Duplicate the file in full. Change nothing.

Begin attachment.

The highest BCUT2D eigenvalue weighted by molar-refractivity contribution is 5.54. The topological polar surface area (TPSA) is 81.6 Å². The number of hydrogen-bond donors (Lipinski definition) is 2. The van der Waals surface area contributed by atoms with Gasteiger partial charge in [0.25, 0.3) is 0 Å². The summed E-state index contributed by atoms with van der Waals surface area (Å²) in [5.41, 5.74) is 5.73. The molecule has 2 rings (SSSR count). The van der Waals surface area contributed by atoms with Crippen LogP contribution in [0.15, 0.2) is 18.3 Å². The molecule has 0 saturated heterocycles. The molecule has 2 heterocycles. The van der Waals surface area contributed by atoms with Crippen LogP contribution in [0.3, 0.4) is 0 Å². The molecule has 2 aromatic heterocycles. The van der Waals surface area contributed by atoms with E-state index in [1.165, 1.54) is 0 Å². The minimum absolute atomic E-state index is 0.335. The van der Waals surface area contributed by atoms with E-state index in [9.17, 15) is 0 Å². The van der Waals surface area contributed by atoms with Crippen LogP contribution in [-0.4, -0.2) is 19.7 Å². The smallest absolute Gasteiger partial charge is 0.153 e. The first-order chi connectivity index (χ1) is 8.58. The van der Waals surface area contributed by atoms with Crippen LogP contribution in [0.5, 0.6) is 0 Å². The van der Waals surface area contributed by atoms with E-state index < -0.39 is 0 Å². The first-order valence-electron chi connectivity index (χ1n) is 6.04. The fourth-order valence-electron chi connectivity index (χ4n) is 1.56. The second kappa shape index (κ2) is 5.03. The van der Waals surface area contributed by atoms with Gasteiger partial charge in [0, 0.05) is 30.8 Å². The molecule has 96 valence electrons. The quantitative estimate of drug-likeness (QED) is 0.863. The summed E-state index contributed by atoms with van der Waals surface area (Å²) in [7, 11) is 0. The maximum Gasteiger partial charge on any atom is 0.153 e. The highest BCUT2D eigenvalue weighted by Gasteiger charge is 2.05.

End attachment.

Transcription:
The highest BCUT2D eigenvalue weighted by molar-refractivity contribution is 5.54. The topological polar surface area (TPSA) is 81.6 Å². The number of hydrogen-bond donors (Lipinski definition) is 2. The van der Waals surface area contributed by atoms with Gasteiger partial charge in [0.25, 0.3) is 0 Å². The summed E-state index contributed by atoms with van der Waals surface area (Å²) in [5.41, 5.74) is 5.73. The molecule has 2 rings (SSSR count). The van der Waals surface area contributed by atoms with Crippen LogP contribution in [0.15, 0.2) is 18.3 Å². The molecule has 0 saturated heterocycles. The molecule has 2 heterocycles. The van der Waals surface area contributed by atoms with Crippen LogP contribution in [0.3, 0.4) is 0 Å². The molecule has 2 aromatic heterocycles. The van der Waals surface area contributed by atoms with E-state index in [1.165, 1.54) is 0 Å². The minimum absolute atomic E-state index is 0.335. The van der Waals surface area contributed by atoms with E-state index in [9.17, 15) is 0 Å². The van der Waals surface area contributed by atoms with Crippen LogP contribution in [-0.4, -0.2) is 19.7 Å². The smallest absolute Gasteiger partial charge is 0.153 e. The first-order chi connectivity index (χ1) is 8.58. The van der Waals surface area contributed by atoms with Crippen LogP contribution in [0.5, 0.6) is 0 Å². The van der Waals surface area contributed by atoms with E-state index < -0.39 is 0 Å². The first-order valence-electron chi connectivity index (χ1n) is 6.04. The fourth-order valence-electron chi connectivity index (χ4n) is 1.56. The second kappa shape index (κ2) is 5.03. The van der Waals surface area contributed by atoms with Gasteiger partial charge in [0, 0.05) is 30.8 Å². The molecule has 96 valence electrons. The quantitative estimate of drug-likeness (QED) is 0.863. The summed E-state index contributed by atoms with van der Waals surface area (Å²) in [7, 11) is 0. The maximum Gasteiger partial charge on any atom is 0.153 e. The highest BCUT2D eigenvalue weighted by Gasteiger charge is 2.05.